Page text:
Getting ready to drop.

Soon all the windows are open and I am wrestling the water jug over the seat and I am gulping warm water down as if it was the nectar of the gods. In the desert it is. A much better alternative to the dust of devils.

Stony Valley

The final damages would put us at 35 miles ridden with 5000 feet climbed.  Not quite a Lemmon, but not too shabby either.  It was far steeper than Lemmon in a lot of spots, and then there is the fact it is all on dirt too.  I think it's on par with Lemmon if not a bit harder due to the nature of the riding surface.

The top of the first of many nasty grades.

Sunday, June 13, 2010

What have I gotten myself into?

A section of the Dirty Mogollon Mormon Madness permanent

How do I get myself into these things?  What is it you ask?  Well, 2 years ago I recorded an account on here of my harrowing attempt at running this permanent (Dirty Mogollon Mormon Madness 200k) the first time and also my self rescue and retreat to the car with my tail wagging between my legs (thank goodness for iodine tablets).  Well, following that, the route was inactivated until I could get the time to fix it so it would be more "runnable".  It's been one of those things that has just kind of floated in my mental pool skimmer these past few years so to speak.  So, when Mike Sturgill emailed me this week asking me once again where I was at on this, it struck a chord.  My plans to run the Lonely Conquistador 300k this month were pretty much shot with my inability to train over the last month.  I was kind of sweltering in a funk and well, the email kind of gave me something to work for.  So with 2, 7 year olds in tow, an updated cue sheet, my trusty Jeep Cherokee and a map we set off to confirm the course was rideable yesterday.

My first fear is running this with Mike,  Mike is the brevet riding machine that very few folks can keep up with.  He will be coming back from a 1200k a few weeks before so maybe he will be tired.   Maybe he'll be in a smell the roses mood that day.  Maybe I'll get a mystical bionic infusion.  Perhaps the dirt will bring us onto the same level.  Who knows.  It should be interesting.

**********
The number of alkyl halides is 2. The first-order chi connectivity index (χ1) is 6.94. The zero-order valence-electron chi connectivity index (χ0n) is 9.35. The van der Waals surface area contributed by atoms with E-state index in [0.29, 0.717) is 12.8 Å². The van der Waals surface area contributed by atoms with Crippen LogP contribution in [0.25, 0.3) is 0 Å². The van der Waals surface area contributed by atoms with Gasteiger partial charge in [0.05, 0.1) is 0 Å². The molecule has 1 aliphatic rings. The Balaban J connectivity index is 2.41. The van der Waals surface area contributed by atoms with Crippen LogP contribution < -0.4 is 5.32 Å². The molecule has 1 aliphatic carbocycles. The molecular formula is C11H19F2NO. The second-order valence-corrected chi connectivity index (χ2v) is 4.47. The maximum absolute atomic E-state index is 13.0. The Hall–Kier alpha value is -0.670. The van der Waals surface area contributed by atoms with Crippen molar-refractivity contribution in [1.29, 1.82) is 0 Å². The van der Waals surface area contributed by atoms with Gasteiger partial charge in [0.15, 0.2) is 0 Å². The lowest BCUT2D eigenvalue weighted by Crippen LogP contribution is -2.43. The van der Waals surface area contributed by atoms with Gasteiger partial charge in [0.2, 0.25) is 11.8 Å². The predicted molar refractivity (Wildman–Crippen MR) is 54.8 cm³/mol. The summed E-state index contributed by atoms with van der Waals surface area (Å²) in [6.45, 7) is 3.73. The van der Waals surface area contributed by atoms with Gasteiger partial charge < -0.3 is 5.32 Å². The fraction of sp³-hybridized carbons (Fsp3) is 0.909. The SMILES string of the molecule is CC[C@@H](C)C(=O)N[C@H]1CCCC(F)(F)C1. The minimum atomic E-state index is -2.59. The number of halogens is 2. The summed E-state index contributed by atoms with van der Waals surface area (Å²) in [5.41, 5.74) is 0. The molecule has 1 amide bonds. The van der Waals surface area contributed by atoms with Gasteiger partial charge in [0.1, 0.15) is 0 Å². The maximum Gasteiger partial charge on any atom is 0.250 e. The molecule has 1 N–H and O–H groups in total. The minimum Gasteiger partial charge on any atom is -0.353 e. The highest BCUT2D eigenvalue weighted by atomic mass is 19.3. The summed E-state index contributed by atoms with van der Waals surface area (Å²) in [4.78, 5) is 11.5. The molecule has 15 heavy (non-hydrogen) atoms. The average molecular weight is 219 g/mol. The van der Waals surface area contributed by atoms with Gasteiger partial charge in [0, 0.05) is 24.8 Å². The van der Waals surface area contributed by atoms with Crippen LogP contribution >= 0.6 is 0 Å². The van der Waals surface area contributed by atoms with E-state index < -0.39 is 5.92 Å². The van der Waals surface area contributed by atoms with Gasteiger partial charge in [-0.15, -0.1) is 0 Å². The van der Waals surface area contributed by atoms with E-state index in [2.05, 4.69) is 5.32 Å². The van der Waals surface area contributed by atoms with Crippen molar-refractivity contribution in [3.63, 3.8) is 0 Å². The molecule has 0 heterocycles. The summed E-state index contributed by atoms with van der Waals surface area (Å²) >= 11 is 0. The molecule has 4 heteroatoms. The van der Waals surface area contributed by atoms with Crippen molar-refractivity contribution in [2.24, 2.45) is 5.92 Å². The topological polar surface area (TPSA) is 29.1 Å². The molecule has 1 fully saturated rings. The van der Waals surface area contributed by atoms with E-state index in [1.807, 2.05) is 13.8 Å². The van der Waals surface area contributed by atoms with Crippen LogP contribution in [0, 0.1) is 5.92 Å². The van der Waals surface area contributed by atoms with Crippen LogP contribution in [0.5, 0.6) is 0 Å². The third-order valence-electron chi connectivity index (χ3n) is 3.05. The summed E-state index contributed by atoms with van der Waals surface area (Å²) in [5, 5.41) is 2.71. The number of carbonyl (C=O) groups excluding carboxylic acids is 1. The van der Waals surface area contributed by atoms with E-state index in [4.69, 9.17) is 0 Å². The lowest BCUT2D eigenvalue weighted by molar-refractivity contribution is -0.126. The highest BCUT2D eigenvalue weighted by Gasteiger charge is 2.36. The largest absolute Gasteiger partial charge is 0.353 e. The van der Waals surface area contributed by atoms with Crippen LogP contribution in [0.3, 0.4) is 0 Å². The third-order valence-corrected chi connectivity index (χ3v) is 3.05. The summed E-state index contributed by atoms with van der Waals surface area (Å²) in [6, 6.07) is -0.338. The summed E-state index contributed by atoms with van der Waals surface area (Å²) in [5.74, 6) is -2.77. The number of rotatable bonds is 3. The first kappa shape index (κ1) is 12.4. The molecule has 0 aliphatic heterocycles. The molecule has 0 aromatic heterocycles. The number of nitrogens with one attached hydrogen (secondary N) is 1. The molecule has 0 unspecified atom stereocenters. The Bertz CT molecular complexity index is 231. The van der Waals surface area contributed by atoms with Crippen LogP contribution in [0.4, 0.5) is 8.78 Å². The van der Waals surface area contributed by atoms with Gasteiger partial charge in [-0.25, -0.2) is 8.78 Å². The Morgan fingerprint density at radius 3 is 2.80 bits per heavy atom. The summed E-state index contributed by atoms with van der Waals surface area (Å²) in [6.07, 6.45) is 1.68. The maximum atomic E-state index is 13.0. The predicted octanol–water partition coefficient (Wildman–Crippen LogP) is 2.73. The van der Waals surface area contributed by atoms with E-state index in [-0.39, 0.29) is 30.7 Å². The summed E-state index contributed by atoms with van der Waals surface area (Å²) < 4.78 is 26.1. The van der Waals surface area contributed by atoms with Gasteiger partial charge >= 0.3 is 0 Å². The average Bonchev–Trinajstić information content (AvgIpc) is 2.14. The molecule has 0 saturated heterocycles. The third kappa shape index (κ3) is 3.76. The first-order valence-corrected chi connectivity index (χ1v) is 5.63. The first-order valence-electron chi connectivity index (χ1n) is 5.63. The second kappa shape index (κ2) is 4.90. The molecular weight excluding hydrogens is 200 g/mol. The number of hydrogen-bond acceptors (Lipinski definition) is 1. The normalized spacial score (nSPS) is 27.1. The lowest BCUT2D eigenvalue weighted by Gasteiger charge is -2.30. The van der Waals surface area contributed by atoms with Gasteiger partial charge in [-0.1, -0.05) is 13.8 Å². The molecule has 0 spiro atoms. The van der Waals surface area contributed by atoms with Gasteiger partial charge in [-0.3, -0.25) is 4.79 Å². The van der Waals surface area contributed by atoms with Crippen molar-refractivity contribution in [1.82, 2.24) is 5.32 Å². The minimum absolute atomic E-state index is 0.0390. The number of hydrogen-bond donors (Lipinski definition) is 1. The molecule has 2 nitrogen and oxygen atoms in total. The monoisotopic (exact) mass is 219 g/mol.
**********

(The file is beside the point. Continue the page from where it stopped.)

Although the course is a lot friendlier it still took me 8 hours to drive it in the car.  Of course the boys and I did ride a mile section of it that we couldn't take the car on to make sure it was rideable so that ate up an hour.  There was also the time making notes on the cue sheet.  Still,  I figure we did a good 5 -6  hours of driving.  It's going to be a long ride.

I am proud to say that although it is a lot easier,  there is still some technical riding on the route for the mountain bikers out there.  Not a lot mind you,  but there are still a few miles worth to spice up the endless dirt roads.  After we passed Stoneman lake I had to put it in 4 wheel drive a few times and I think I could have ridden my bike faster through some of the spots.  The cool thing about the course after stoneman lake though is we went more than an hour a few times without seeing anyone.  Some of the country back there is forest with wide open meadows, not a sould in sight, and a pond here and there to pretty things up. 

Past Mormon Lake lodge and soon it was back into the boonies.  The time from when we left the road by Kinnikinick lake to Pine Spring was utterly devoid of people.  Most telling was a giant tree that had fallen on the intersection between two roads and just lay there while a few tire tracks showed people having done their best to get around it.  In all fairness though one of the roads behind Stoneman lake had two downed trees on it a half mile apart just lying there for months, maybe even years, unhindered by road maintenance crews.

I enjoyed the many dells behind Hutch mountain with their fur and oak trees hugging the roadsides and filling the scenery with greenery.  This section really is one of the better kept secrets of this section of the forest I think.  I am pretty sure I'll be exhausted by this point so maybe that will be a good thing.  At long last we get to the lifesaving Pine Spring and mark the end of the course that I needed to verify.

As of 20 minutes ago I have requested the route be reactivated and am ready to gear up and give this thing a go in a month.

Sneaky son got a hold of my cell phone and figured out the camera somewhere past pine spring.